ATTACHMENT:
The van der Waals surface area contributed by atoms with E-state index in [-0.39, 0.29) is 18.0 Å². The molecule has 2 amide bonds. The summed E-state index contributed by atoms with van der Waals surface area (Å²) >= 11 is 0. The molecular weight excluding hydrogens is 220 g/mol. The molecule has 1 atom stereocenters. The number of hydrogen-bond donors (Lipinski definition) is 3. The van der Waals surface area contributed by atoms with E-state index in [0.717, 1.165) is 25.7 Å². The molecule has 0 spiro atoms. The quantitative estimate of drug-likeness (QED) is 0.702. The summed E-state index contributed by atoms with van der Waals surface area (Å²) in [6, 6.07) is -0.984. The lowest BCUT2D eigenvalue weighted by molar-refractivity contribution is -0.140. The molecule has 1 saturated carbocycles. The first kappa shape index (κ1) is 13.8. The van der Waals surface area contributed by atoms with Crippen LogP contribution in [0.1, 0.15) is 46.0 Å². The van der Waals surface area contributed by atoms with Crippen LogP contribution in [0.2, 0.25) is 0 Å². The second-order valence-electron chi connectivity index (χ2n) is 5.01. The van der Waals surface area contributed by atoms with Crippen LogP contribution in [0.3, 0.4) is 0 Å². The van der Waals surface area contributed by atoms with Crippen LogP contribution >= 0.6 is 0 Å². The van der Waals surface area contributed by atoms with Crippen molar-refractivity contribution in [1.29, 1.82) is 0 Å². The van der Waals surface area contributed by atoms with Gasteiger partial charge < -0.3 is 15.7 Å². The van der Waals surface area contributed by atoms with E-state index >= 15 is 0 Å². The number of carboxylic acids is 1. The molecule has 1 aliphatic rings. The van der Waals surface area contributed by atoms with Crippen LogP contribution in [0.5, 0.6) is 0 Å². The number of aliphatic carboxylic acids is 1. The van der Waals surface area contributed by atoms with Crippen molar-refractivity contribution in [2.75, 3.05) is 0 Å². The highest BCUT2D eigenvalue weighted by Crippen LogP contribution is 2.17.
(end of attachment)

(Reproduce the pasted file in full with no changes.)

The van der Waals surface area contributed by atoms with E-state index in [-0.39, 0.29) is 18.0 Å². The molecule has 2 amide bonds. The summed E-state index contributed by atoms with van der Waals surface area (Å²) >= 11 is 0. The molecular weight excluding hydrogens is 220 g/mol. The molecule has 1 atom stereocenters. The number of hydrogen-bond donors (Lipinski definition) is 3. The van der Waals surface area contributed by atoms with E-state index in [0.717, 1.165) is 25.7 Å². The molecule has 0 spiro atoms. The quantitative estimate of drug-likeness (QED) is 0.702. The summed E-state index contributed by atoms with van der Waals surface area (Å²) in [6, 6.07) is -0.984. The lowest BCUT2D eigenvalue weighted by molar-refractivity contribution is -0.140. The molecule has 1 saturated carbocycles. The first kappa shape index (κ1) is 13.8. The van der Waals surface area contributed by atoms with Crippen LogP contribution in [0.1, 0.15) is 46.0 Å². The van der Waals surface area contributed by atoms with Crippen LogP contribution in [0.2, 0.25) is 0 Å². The second-order valence-electron chi connectivity index (χ2n) is 5.01. The van der Waals surface area contributed by atoms with Crippen LogP contribution in [0.3, 0.4) is 0 Å². The van der Waals surface area contributed by atoms with Crippen LogP contribution >= 0.6 is 0 Å². The van der Waals surface area contributed by atoms with Crippen molar-refractivity contribution in [1.29, 1.82) is 0 Å². The van der Waals surface area contributed by atoms with Gasteiger partial charge < -0.3 is 15.7 Å². The van der Waals surface area contributed by atoms with E-state index >= 15 is 0 Å². The number of carboxylic acids is 1. The molecule has 1 aliphatic rings. The van der Waals surface area contributed by atoms with Crippen LogP contribution in [0.5, 0.6) is 0 Å². The number of aliphatic carboxylic acids is 1. The van der Waals surface area contributed by atoms with Crippen molar-refractivity contribution in [2.75, 3.05) is 0 Å². The highest BCUT2D eigenvalue weighted by Crippen LogP contribution is 2.17.